Minority groups - especially Muslims - are often put in negative frames by the western media and are often topic of discussion. Remarkably enough, Muslims often do not have a place at the table where they are criticized.
Media and minorities
On 4 November 2015, a news article written by Sebastiaan Quekel appeared on the website of Omroep Brabant (Omroep Brabant, 2015). The headline of the article listened as follows: ‘Moroccan drug criminal threw boiling water over Dalfour and shot him dead after a rip deal’. Apart from the bizar headline of the article, the question rises to what extent the fact that the criminal is Moroccan actually matters? In addition, the possibility that the drug criminal, Samir T., also had a Belgian passport seemed not to be taken in consideration. This is just one of many examples in which ethnicity has been presented by news media in such a way that the viewers are made to believe that it contributes to the news story, but in fact it only leads to more prejudices and discrimination towards minority groups and division among the members of society. Why does the media frame minority groups the way they do? How is this done? What are the effects of these negative frames? This article will explore these questions.
Why do the media frame minorities the way they do?
The question ‘Why does the media frame minority groups the way they do?’ is probably the most difficult question to answer. According to Wimmer (2005) one should be careful to avoid assuming communitarian closure, cultural difference, and shared identity. Studies have to ask, rather than assume. After all, humans are all individuals with their own ideas, thoughts, beliefs and behaviors.
In a study about the media coverage on British Muslims, Saeed (2007) rightly states that followers of Islam in the UK are a heterogeneous group comprising of many different ethnic backgrounds. In other words, what does Omroep Brabant (2015) actually tell us by stating that the drug criminal has a Moroccan background? The fact that the criminal has a Moroccan background does not tell us much. Furthermore, it is highly questionable if the criminal had been, for example, Dutch or German, it would be mentioned by the media in the same explicit way as it was done here. What is trying to communicated? And even more importantly, why is this being done?
The fact that the criminal has a Moroccan background does not tell us much.
A possible explanation comes from the field of politics. Kuypers (2002) addressed this topic in his book Press Bias and Politics. He mentions the term ‘agenda-building’ which indicates that media have a certain agenda apart from simply bringing the news. An example for this was the case of former Yugoslavian president, Slobodan Milosevic. During the NATO bombings, Milosevic was often described as an ‘evil dictator’ or ‘a cruel and determined enemy’. Therefore, the opinion of the public was influenced in a way that the vast majority of the public became pro-bombing parts of Yugoslavia. It illustrates the political influence the media have . The connotations with Milosevic would have been significantly different if the news media had constantly referred to him as ‘the president of Yugoslavia’.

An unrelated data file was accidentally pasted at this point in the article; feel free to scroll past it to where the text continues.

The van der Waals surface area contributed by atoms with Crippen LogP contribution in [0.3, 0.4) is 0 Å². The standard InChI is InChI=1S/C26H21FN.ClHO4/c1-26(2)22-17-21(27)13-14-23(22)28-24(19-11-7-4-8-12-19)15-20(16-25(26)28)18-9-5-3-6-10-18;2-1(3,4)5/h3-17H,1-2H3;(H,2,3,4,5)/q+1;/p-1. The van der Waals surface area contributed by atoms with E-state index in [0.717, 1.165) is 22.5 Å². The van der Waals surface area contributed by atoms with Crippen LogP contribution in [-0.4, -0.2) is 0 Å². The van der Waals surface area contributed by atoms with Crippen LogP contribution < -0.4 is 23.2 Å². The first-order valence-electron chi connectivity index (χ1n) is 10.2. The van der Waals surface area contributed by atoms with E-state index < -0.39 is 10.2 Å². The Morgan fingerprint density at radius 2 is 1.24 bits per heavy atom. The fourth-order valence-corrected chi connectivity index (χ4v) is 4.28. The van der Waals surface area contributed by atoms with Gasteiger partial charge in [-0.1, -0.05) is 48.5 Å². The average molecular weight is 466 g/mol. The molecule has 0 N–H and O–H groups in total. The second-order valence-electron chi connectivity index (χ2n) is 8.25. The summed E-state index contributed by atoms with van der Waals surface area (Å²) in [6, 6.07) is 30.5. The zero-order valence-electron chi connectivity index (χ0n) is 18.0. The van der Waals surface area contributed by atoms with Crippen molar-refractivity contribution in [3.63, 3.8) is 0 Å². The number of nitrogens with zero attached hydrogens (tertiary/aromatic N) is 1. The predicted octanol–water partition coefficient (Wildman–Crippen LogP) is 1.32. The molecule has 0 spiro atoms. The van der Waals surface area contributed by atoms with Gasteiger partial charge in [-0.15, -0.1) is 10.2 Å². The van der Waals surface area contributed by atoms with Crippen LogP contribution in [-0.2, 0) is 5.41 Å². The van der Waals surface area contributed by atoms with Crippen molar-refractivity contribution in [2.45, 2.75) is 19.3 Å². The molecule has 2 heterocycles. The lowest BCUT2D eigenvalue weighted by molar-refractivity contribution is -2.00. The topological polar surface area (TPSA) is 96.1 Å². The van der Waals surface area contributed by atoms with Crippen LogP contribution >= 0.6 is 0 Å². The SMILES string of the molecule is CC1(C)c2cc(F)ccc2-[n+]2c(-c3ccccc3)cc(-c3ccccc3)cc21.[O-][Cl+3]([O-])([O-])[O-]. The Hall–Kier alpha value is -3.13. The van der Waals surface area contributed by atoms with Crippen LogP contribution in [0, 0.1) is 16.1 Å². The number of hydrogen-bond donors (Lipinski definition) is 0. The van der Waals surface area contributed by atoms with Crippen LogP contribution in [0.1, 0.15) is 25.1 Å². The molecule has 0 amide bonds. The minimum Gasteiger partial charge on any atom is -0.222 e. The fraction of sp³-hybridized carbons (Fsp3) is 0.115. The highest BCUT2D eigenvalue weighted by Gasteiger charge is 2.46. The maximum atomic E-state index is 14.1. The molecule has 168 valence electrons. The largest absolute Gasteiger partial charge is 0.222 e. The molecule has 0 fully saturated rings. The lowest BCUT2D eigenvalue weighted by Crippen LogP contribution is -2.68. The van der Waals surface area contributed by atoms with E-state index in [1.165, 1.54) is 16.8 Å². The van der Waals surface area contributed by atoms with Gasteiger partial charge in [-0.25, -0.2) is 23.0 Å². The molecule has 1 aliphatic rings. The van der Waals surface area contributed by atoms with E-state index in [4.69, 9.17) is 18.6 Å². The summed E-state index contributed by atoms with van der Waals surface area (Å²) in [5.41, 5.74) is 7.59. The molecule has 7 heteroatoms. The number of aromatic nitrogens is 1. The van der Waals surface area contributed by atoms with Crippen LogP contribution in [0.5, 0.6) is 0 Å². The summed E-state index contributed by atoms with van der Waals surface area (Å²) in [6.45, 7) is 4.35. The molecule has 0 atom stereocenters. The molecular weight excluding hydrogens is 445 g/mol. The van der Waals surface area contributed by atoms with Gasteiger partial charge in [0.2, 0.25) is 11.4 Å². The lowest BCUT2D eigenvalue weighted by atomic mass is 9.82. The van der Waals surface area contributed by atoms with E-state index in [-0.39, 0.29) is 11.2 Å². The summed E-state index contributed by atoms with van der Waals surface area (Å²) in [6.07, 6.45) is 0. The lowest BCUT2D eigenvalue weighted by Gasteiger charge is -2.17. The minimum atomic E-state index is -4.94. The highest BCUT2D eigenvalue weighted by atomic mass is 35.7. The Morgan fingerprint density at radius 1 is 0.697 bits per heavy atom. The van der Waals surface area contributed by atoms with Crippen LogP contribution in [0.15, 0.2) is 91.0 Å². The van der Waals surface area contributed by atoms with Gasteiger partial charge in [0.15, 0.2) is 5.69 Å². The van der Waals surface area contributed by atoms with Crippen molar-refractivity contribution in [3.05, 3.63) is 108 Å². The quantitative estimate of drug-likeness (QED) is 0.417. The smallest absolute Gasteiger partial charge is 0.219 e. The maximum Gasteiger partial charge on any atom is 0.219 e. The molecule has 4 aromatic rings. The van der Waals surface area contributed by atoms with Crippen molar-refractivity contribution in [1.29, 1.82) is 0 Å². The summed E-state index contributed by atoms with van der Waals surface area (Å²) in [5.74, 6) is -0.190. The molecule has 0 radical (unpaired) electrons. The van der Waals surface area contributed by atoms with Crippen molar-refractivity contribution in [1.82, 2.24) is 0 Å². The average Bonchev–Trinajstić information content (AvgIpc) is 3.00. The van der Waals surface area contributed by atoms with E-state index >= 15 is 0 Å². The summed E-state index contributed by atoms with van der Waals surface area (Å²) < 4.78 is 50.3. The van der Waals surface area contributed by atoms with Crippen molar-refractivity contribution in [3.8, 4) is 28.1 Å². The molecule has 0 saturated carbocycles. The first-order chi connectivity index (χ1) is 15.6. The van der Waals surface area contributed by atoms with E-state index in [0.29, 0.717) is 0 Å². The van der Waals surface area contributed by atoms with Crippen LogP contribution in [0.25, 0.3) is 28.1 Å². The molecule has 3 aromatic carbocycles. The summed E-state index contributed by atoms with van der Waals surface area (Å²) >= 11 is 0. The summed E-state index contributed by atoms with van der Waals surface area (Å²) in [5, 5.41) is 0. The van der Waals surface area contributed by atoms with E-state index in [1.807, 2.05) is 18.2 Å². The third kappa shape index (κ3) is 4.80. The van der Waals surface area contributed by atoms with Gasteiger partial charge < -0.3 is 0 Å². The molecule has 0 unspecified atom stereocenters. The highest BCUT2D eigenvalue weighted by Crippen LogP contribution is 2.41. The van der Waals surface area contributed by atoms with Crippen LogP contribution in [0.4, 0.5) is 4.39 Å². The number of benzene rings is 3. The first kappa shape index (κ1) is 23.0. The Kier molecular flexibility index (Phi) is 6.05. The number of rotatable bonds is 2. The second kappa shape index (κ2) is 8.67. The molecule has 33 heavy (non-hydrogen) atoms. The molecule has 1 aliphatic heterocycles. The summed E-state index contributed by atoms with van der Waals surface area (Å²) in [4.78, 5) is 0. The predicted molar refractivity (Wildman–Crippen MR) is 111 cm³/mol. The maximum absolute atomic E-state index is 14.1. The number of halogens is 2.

From that perspective, the influence of Omroep Brabant on the process of opening refugee centers in Brabant should not be underestimated. This topic is highly sensitive at the moment and recently caused riots in the village Heesch during a meeting about whether or not they would take in 500 refugees (NOS, 2015). By constantly giving negative connotations to the Muslim minority, as we have seen in the case of the 'Moroccan drug dealer', it is inevitable that a large part of the audience will have preconceived negative perceptions regarding the acceptance of Muslim refugees. Another more profound problem regarding news coverage of Muslims in Western media, is that the terms ‘Islam’ and ‘Muslim’ have been misused as a ‘political cover’ for much that is not religious (Said as cited in Saeed, 2007). Subsequently, the media reports on Muslim terrorists, but are these terrorists actually Muslim? The vast majority of the Muslims probably think they are not.
The choice of words is very important. For example, as soon as 'asylum seekers' are described as ‘illegal immigrants’, the debate can easily cross over to the issue of negative effects from a multiracial society (Kundnani, as cited in Saeed ,2007). The media has the power to influence and to make changes by choosing their headlines and topics, but very little is known about the mechanisms behind it.
How do the media frame minorities?
Shadid (2009), an expert regarding the way Dutch media presents Muslims, identified four frames that influence the image of Muslims in a negative way: the ethnocentrism frame, the stigmatizing frame, the cultural-generalization frame and the layman frame. These frames have a commonality that they highlight Muslims and Islam overwhelmingly negative. The ethnocentrism frame stresses contradictions between certain groups of people. Their culture versus ours and them against us.. It stresses the ethnical ancestry of Muslims and barely reports news about racism and discrimination.
The stigmatizing frame represents Muslims and immigrants as 'problem groups'. As in the case with Omroep Brabant (2015), muslims and immigrants are connected to crime, abuse of social services, terrorism and drugs. Especially in regards to terrorism, the mass media plays a crucial role since the New York attacks on 9/11 in 2001 (Altheide, 2006). They created a nightmare vision, and Muslims (and the Islamic faith) in particular were strongly connected to this. The consequence of drawing this nightmare picture by the mass media regarding Islam and terrorism is that it influences the perception of millions of people towards Muslims. Of course, problems regarding violence inspired by certain flows, ideas and beliefs derived from the Koran should not be underestimated or kept silent, but caution, accuracy and a certain level of objectivity should be taken into consideration while dealing with these topics. The effects of portrayals like the stigmatizing frame can be dangerous.